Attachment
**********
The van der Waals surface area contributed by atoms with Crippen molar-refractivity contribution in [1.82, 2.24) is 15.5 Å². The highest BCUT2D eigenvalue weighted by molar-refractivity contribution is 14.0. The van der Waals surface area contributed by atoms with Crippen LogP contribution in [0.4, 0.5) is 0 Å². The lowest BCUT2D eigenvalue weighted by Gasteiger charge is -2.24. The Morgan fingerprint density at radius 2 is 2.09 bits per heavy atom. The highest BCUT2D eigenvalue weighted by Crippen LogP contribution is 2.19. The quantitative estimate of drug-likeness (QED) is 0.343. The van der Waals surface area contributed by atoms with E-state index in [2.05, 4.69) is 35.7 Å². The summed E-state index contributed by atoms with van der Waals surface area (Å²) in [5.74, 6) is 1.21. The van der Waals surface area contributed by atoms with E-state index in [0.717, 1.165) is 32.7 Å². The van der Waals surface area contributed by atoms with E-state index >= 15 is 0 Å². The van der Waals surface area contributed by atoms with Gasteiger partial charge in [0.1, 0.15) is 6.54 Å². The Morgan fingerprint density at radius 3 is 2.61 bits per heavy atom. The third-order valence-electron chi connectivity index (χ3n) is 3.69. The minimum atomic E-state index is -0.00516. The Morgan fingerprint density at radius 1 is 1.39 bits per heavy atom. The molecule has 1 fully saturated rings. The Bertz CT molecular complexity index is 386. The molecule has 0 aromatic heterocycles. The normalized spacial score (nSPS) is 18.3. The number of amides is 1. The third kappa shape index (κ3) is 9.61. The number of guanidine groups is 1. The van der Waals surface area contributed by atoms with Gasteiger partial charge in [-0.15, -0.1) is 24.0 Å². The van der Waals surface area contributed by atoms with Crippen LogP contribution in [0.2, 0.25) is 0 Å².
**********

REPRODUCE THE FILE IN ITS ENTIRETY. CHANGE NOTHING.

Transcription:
The van der Waals surface area contributed by atoms with Crippen molar-refractivity contribution in [1.82, 2.24) is 15.5 Å². The highest BCUT2D eigenvalue weighted by molar-refractivity contribution is 14.0. The van der Waals surface area contributed by atoms with Crippen LogP contribution in [0.4, 0.5) is 0 Å². The lowest BCUT2D eigenvalue weighted by Gasteiger charge is -2.24. The Morgan fingerprint density at radius 2 is 2.09 bits per heavy atom. The highest BCUT2D eigenvalue weighted by Crippen LogP contribution is 2.19. The quantitative estimate of drug-likeness (QED) is 0.343. The van der Waals surface area contributed by atoms with E-state index in [2.05, 4.69) is 35.7 Å². The summed E-state index contributed by atoms with van der Waals surface area (Å²) in [5.74, 6) is 1.21. The van der Waals surface area contributed by atoms with E-state index in [0.717, 1.165) is 32.7 Å². The van der Waals surface area contributed by atoms with E-state index >= 15 is 0 Å². The van der Waals surface area contributed by atoms with Gasteiger partial charge in [0.1, 0.15) is 6.54 Å². The Morgan fingerprint density at radius 3 is 2.61 bits per heavy atom. The third-order valence-electron chi connectivity index (χ3n) is 3.69. The minimum atomic E-state index is -0.00516. The Morgan fingerprint density at radius 1 is 1.39 bits per heavy atom. The molecule has 1 fully saturated rings. The Bertz CT molecular complexity index is 386. The molecule has 0 aromatic heterocycles. The normalized spacial score (nSPS) is 18.3. The number of amides is 1. The third kappa shape index (κ3) is 9.61. The number of guanidine groups is 1. The van der Waals surface area contributed by atoms with Gasteiger partial charge in [-0.15, -0.1) is 24.0 Å². The van der Waals surface area contributed by atoms with Crippen LogP contribution in [0.2, 0.25) is 0 Å².